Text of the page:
Brigidine College, St Ives

From Wikipedia, the free encyclopedia
Jump to navigation Jump to search

Brigidine College
Brigidine College is located in Sydney
Brigidine College
Brigidine College

Coordinates33°43′16″S 151°10′22″E / 33.72111°S 151.17278°E / -33.72111; 151.17278Coordinates: 33°43′16″S 151°10′22″E / 33.72111°S 151.17278°E / -33.72111; 151.17278
TypeIndependent secondary day school
MottoLatin: Fortiter Et Suaviter
(Strength and Gentleness)
Religious affiliation(s)Brigidine Sisters
DenominationRoman Catholic
Established9 February 1954; 66 years ago (1954-02-09)
PrincipalJane Curran
Enrolmentc. 900[1] (2007)
Campus typeSuburban
Colour(s)Maroon and white         

Brigidine College is an independent Roman Catholic secondary day school for girls located in St Ives, on the North Shore of Sydney, New South Wales, Australia.

Established in 1954 by the Brigidine Sisters, Brigidine has a non-selective enrolment policy and it caters for approximately 900 students from Year 7 to Year 12. The majority of students are drawn from the Northern Beaches, North Shore and Forest areas of Sydney.

The school is affiliated with the Association of Heads of Independent Schools of Australia (AHISA),[2] the Association of Independent Schools of New South Wales (AIS NSW),[3] the Alliance of Girls' Schools Australasia,[4] and is a member of the Association of Heads of Independent Girls' Schools (AHIGS).[5]


The Brigidine Sisters opened Brigidine College, a secondary college for girls, on its current site in St Ives, on 9 February 1954, with nine foundation pupils.[6] The site on which the college was built had previously been an orchard and dairy, and was still surrounded by semi-rural properties.

The Brigidine Sisters remained the administrators and teachers of the College until 1995.[1]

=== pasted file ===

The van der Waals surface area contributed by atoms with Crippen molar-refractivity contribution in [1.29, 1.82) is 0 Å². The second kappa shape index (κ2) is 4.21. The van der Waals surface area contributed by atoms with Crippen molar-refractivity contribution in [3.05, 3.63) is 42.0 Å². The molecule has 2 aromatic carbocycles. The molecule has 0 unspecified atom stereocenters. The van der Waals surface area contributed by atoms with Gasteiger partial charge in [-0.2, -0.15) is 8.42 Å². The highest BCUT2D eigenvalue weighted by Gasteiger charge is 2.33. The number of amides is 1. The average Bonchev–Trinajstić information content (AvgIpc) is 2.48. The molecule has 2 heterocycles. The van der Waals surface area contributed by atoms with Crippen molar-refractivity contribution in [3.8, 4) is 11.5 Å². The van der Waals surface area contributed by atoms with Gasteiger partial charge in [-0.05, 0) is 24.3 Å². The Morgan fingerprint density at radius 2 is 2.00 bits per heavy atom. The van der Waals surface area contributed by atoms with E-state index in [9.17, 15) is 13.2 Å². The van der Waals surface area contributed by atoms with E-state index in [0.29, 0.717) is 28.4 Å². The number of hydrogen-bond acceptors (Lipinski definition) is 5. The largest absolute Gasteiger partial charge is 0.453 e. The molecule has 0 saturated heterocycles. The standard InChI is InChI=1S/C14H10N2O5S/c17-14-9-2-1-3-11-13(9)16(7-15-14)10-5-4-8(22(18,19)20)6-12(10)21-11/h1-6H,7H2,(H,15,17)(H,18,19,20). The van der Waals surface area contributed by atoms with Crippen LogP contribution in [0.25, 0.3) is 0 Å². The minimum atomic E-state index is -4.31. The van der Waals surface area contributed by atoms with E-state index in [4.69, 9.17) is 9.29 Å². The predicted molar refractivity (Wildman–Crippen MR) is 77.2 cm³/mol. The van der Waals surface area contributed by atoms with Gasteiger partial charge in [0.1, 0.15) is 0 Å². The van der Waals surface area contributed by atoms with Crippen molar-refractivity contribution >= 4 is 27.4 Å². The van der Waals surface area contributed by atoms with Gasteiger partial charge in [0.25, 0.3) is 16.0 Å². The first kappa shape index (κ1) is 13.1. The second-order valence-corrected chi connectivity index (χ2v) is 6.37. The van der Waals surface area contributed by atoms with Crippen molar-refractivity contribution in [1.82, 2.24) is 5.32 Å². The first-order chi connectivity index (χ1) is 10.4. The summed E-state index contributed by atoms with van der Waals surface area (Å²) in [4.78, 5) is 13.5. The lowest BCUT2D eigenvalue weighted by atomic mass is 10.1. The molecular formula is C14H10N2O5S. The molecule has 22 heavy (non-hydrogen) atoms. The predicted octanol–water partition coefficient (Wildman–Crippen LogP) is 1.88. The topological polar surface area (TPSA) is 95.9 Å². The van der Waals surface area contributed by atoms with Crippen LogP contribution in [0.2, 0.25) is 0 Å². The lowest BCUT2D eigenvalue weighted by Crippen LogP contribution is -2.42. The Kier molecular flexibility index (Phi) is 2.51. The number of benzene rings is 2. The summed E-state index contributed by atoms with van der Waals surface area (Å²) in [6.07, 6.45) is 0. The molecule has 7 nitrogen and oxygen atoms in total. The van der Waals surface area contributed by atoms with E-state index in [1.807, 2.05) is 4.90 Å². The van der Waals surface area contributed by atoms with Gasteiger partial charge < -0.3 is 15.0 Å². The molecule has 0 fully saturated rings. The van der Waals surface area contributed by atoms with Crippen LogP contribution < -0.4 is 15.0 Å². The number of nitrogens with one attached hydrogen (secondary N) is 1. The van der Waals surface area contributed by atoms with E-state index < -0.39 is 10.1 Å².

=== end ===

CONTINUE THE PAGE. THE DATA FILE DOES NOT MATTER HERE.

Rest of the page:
The College Motto, Fortiter et Suaviter, often interpreted as "Strength and Gentleness", originates from the foundation of the Brigidine Congregation in Ireland by Bishop Daniel Delany in 1807.[1]


Ordinal Officeholders Term start Term end Time in office Notes
1 Romauld Walz 1954 1959 4–5 years [5]
2 Lawrence Kinkead 1960 1965 4–5 years
3 Theresita Bonser 1966 1967 0–1 years
4 Thomas Keating 1968 1970 9–10 years
5 Valentine McMahon 1971 1975 3–4 years
6 Val McKenna 1975 1975 0 years
7 Anita Murray 1975 1989 13–14 years
8 Helen Connolly 1989 1989 0 years
9 Joan Smith 1989 1993 3–4 years
10 Angela Ryan 1994 1995 0–1 years
11 John Bowie 1996 2005 8–9 years
12 Joanne Atkins 2006 2009 2–3 years
13 Johnathan Byrne 2009 2010 0–1 years
14 Jane Curran 2011 incumbent 8–9 years


The current facilities of the college include:

  • Multi-purpose International standard competition court.
  • The Convent – Administration area, including Reception and Student Services for all Year groups.
  • McCammon Wing – Year 11 and 12 classroom and recreation areas, Centre for Excellence, Independent Learning Centre, Senior Study Areas, Student Services (including Counsellors and Youth Minister)